Councilmember Silverman and Colleagues Recommend Active Community Engagement as DCPS Develops Reopening Plans

Councilmembers Express Support for Decision to Delay In-Person Learning

WASHINGTON, D.C., November 2, 2020 – Today, Councilmember Elissa Silverman, joined by Councilmembers Robert C. White, Jr., Brianne K. Nadeau, Charles Allen, and Trayon White, Sr., sent a letter to DC Public Schools (DCPS) Chancellor Lewis Ferebee expressing support for the decision to delay in-person reopening of our public schools and outlining recommendations for moving forward. 

November 2, 2020

Dr. Lewis Ferebee, Chancellor

District of Columbia Public Schools

1200 First Street NE Washington, DC, 20002


Dear Chancellor Ferebee:

As elected officials who represent DC Public Schools (DCPS) families, we agree with your decision this morning to delay the November 9 start date to bring back students and teachers to school buildings for limited in-person instruction.

We also agree that in-person instruction is the best option both for learning and for social-emotional development, especially for our most vulnerable and high-needs students. However, returning to the classroom will only be successful if our teachers and DCPS families trust the plan and feel it is safe. Building trust will take collaboration and input from all constituencies: students, teachers, parents, principals, administrative staff, and the community. This collaborative process was missing from the initial DCPS #ReopenStrong plan, as the Public Employee Relations Board (PERB) order made clear and as we heard from families across the District. 

We want to work with you and our DCPS families to get in-person learning back on track. A re-start needs to meet the requirements of the law regarding negotiations with the Washington Teachers’ Union as outlined by the PERB order, as well as meet a high standard of equity, safety, and sound logistics for our students, parents, and staff.

In order to move forward in a more inclusive way, we recommend that DCPS convene a working group of teachers, parents, and administrators, both to ensure input into the plan as well as look to best practices from other public and independent schools who have brought students back to classrooms. The group could draw from members of the parent advisory group, unions representing teachers and other staff, and the State Board of Education to help develop and advise on any reopening plan.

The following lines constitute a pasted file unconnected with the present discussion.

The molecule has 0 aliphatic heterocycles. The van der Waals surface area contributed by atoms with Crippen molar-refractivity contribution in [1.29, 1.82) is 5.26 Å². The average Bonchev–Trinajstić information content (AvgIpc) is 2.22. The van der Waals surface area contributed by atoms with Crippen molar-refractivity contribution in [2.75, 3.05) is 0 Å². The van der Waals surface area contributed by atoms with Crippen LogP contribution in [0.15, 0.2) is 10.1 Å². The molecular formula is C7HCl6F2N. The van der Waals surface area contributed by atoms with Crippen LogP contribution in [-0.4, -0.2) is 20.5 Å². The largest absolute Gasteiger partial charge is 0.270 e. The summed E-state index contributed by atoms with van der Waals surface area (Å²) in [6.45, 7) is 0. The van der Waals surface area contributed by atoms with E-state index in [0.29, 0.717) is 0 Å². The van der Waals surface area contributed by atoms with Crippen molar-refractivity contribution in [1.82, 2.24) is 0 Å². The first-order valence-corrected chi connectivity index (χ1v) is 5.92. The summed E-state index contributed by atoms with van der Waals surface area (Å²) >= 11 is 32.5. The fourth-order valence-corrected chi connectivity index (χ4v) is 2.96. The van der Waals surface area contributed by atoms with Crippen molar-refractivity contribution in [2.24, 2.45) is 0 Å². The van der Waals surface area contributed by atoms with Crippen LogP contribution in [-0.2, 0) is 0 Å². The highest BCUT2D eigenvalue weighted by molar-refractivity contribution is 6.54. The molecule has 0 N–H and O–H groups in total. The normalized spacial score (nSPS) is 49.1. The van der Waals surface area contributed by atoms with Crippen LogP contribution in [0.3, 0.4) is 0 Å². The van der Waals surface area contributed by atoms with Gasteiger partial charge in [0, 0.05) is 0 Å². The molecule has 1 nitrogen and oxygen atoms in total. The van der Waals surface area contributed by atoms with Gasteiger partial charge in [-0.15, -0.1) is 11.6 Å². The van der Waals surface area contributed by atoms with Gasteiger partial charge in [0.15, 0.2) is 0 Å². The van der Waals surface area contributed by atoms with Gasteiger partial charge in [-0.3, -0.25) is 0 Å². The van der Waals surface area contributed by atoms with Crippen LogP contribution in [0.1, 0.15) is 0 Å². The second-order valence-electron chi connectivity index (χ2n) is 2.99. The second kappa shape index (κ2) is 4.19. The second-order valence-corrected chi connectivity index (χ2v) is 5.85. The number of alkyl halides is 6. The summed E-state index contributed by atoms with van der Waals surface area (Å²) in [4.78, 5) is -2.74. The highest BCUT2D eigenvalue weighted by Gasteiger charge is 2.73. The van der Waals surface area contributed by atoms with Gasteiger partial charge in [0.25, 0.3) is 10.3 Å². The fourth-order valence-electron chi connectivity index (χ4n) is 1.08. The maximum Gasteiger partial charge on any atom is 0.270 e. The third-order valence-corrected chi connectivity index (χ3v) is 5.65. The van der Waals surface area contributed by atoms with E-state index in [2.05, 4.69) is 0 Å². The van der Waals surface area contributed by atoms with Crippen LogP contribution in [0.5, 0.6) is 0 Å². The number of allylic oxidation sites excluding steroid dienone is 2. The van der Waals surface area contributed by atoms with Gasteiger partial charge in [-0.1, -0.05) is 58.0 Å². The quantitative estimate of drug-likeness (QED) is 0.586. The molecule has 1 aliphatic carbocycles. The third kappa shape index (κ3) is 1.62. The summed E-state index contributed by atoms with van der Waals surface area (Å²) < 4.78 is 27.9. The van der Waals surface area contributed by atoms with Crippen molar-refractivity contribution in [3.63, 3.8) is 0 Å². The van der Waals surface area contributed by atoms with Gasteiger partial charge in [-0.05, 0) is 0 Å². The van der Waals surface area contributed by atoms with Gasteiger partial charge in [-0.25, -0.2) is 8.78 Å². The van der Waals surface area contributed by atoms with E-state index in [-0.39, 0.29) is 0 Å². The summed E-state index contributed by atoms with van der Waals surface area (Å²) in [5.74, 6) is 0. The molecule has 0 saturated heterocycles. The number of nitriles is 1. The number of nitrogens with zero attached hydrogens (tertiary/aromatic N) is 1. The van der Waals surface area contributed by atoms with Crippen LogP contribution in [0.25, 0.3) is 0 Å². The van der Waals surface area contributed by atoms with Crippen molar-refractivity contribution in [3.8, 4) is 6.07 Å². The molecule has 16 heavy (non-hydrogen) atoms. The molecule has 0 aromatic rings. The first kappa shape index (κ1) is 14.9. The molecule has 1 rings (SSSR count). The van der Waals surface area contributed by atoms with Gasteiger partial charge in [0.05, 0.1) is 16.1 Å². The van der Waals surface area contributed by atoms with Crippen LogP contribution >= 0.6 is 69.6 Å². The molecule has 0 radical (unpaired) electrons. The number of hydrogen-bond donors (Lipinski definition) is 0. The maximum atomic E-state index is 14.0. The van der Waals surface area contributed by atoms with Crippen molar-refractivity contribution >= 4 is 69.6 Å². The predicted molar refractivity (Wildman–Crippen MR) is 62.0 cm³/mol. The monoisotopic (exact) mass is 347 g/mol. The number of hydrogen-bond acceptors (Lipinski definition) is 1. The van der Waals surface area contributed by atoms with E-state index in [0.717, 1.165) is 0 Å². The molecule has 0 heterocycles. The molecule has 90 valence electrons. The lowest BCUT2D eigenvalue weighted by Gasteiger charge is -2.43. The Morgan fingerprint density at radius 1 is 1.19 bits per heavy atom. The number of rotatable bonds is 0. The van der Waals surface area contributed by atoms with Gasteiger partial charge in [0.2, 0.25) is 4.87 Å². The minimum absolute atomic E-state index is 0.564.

We need to be clear about three important goals when returning students to the classroom: equity, safety, and sound logistics. There are ongoing concerns in each area.

For example, in terms of equity, we had concerns that even though the initial plan prioritized English language learners and students with an Individualized Education Program (IEP), specialized instruction and supports might not have been in place to make in-classroom instruction more beneficial for these students than the current distance learning approach.

In terms of safety, there remain concerns about the role of testing in keeping our staff and DCPS families safe, especially as we see an uptick in COVID-19 numbers in our city and across the country. When the Reopen plan was first announced October 5, there was no mention of a testing regime at all. We are glad DCPS is now committing to testing students and staff who are exhibiting COVID symptoms, which is a good first step. But it is not clear that is sufficient, especially considering CDC guidance for testing in schools, which specifically states, “Asymptomatic staff, teachers and students who are not close contacts [with positive cases] should also be considered for testing in schools where the risk of transmission is moderate to high.” (DC’s current number of new cases over the past 14 days places it well within the “higher risk” category.)

We know DCPS and the Department of General Services has invested time and money to make buildings in compliance with CDC guidance, and it is good to see each school has a building readiness checklist. Making this information easily understandable and accessible will help build a sense of trust and safety in our school communities.

Finally, our understanding is that DCPS has already begun assigning personnel from middle and high schools to staff the elementary school classrooms, which has raised concerns about how those schools will function without these critical staff members. Therefore, we also urge you to pause implementation of CARE classrooms until there is agreement on how they will be staffed and how current students will not be negatively affected.

We all share a common goal: to educate our students equitably and give them the best opportunity to succeed. In order to do that, we need more collaboration, communication, and transparency to show our educational professionals and families that we are focused on equity and safety, always. Rapidly increasing the level of communication to meet this moment of urgency is paramount in establishing trust in a time of crisis. We look to working with you on accomplishing this goal.

Education dcps